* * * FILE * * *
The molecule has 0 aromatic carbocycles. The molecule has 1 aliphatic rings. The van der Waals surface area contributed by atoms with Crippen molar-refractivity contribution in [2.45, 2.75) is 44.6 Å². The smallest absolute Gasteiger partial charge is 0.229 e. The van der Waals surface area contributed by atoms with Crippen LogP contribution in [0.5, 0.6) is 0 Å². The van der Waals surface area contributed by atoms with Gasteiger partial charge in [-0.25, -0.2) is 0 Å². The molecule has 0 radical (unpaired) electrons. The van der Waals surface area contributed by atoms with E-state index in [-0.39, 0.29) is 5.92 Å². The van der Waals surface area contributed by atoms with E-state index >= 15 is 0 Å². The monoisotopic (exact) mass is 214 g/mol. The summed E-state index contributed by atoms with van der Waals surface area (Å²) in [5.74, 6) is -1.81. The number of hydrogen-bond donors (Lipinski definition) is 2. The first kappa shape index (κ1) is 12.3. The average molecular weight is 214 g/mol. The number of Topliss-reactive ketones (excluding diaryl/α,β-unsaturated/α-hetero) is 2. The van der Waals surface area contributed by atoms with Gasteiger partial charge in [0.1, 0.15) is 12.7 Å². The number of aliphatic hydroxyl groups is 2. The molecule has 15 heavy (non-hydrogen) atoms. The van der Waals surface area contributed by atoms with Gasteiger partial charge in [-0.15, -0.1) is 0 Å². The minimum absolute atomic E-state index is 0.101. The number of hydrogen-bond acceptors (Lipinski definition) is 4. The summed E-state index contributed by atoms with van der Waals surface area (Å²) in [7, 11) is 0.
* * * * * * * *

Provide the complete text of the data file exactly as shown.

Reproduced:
The molecule has 0 aromatic carbocycles. The molecule has 1 aliphatic rings. The van der Waals surface area contributed by atoms with Crippen molar-refractivity contribution in [2.45, 2.75) is 44.6 Å². The smallest absolute Gasteiger partial charge is 0.229 e. The van der Waals surface area contributed by atoms with Crippen LogP contribution in [0.5, 0.6) is 0 Å². The van der Waals surface area contributed by atoms with Gasteiger partial charge in [-0.25, -0.2) is 0 Å². The molecule has 0 radical (unpaired) electrons. The van der Waals surface area contributed by atoms with E-state index in [-0.39, 0.29) is 5.92 Å². The van der Waals surface area contributed by atoms with E-state index >= 15 is 0 Å². The monoisotopic (exact) mass is 214 g/mol. The summed E-state index contributed by atoms with van der Waals surface area (Å²) in [5.74, 6) is -1.81. The number of hydrogen-bond donors (Lipinski definition) is 2. The first kappa shape index (κ1) is 12.3. The average molecular weight is 214 g/mol. The number of Topliss-reactive ketones (excluding diaryl/α,β-unsaturated/α-hetero) is 2. The van der Waals surface area contributed by atoms with Gasteiger partial charge in [0.1, 0.15) is 12.7 Å². The number of aliphatic hydroxyl groups is 2. The molecule has 15 heavy (non-hydrogen) atoms. The van der Waals surface area contributed by atoms with Gasteiger partial charge in [-0.15, -0.1) is 0 Å². The minimum absolute atomic E-state index is 0.101. The number of hydrogen-bond acceptors (Lipinski definition) is 4. The summed E-state index contributed by atoms with van der Waals surface area (Å²) in [7, 11) is 0.